“The Royal Commission has recognised the serious health implications of bushfires, including the direct deaths and injuries, and the future consequences of exposure to smoke haze,” AMA President, Dr Omar Khorshid, said.
“More than 30 people died in last summer’s fires, and smoke exposure is estimated to have caused 417 excess deaths and thousands of hospital admissions. The mental health impacts are still being felt and cannot be underestimated.
“The Royal Commission has called for primary health care providers, including GPs, to be more involved in disaster planning, and for mental health services to be prioritised during and after natural disasters.
“The AMA has long called for greater integration of GPs into disaster planning and management processes, and has called for mental health supports to continue after disasters themselves.
“The Royal Commission also acknowledges that further global warming is inevitable and will contribute to more frequent and intense natural disasters.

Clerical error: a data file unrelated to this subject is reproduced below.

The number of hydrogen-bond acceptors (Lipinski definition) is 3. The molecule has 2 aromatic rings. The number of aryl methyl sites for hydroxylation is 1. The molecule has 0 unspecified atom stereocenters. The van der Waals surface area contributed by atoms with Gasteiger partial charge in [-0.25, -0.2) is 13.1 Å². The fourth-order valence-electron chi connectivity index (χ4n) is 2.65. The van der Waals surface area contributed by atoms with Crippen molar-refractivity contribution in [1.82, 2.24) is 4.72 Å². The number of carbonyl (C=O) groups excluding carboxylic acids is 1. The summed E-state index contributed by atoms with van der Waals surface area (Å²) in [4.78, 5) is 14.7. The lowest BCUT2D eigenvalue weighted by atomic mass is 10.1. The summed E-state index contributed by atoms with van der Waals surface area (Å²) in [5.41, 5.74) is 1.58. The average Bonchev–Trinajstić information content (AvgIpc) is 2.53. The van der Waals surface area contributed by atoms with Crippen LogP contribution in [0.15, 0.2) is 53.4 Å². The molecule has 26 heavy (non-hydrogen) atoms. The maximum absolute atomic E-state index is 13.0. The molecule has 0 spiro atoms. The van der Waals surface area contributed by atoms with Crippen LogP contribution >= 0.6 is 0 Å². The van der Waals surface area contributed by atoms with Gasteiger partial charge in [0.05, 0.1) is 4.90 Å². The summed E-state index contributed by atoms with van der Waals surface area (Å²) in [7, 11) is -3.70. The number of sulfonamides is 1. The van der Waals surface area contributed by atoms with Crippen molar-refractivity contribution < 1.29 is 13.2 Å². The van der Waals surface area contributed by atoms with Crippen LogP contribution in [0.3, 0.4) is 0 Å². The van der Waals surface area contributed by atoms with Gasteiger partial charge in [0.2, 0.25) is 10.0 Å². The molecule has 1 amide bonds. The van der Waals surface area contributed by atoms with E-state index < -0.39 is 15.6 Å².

“The AMA recognised that climate change is a health emergency, with clear scientific evidence indicating severe impacts for Australians now and in the future. Last summer’s unprecedented bushfires were a devastating demonstration of this.”
The AMA has made a number of other key recommendations to Government that were not directly addressed in the report, including:
- pursuing a more ambitious emissions reduction strategy to limit frequency and intensity of the fire season;
- committing to developing a national strategy for health and climate change; and
- establishing a national Centre for Disease Control to educate the public about large scale-disease threats, including air and water quality.
“The AMA will continue to advocate strongly for these outcomes,” Dr Khorshid said.